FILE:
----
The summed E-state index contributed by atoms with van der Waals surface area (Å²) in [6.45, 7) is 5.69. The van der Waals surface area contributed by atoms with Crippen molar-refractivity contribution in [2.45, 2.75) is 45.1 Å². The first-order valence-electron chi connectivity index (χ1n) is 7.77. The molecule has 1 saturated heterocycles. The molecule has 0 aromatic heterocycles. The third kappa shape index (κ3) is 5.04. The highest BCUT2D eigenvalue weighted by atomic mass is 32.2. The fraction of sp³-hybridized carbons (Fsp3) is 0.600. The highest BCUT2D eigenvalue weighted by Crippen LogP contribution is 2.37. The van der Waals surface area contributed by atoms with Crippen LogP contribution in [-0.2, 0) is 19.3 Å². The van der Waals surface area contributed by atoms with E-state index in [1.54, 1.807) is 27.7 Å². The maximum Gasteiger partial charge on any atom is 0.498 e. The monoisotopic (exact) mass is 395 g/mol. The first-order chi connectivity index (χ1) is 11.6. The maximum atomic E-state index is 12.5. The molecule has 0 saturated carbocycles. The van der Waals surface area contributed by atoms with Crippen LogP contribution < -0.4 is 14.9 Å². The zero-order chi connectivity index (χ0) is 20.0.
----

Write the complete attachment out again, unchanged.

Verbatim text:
The summed E-state index contributed by atoms with van der Waals surface area (Å²) in [6.45, 7) is 5.69. The van der Waals surface area contributed by atoms with Crippen molar-refractivity contribution in [2.45, 2.75) is 45.1 Å². The first-order valence-electron chi connectivity index (χ1n) is 7.77. The molecule has 1 saturated heterocycles. The molecule has 0 aromatic heterocycles. The third kappa shape index (κ3) is 5.04. The highest BCUT2D eigenvalue weighted by atomic mass is 32.2. The fraction of sp³-hybridized carbons (Fsp3) is 0.600. The highest BCUT2D eigenvalue weighted by Crippen LogP contribution is 2.37. The van der Waals surface area contributed by atoms with Crippen LogP contribution in [-0.2, 0) is 19.3 Å². The van der Waals surface area contributed by atoms with E-state index in [1.54, 1.807) is 27.7 Å². The maximum Gasteiger partial charge on any atom is 0.498 e. The monoisotopic (exact) mass is 395 g/mol. The first-order chi connectivity index (χ1) is 11.6. The maximum atomic E-state index is 12.5. The molecule has 0 saturated carbocycles. The van der Waals surface area contributed by atoms with Crippen LogP contribution < -0.4 is 14.9 Å². The zero-order chi connectivity index (χ0) is 20.0.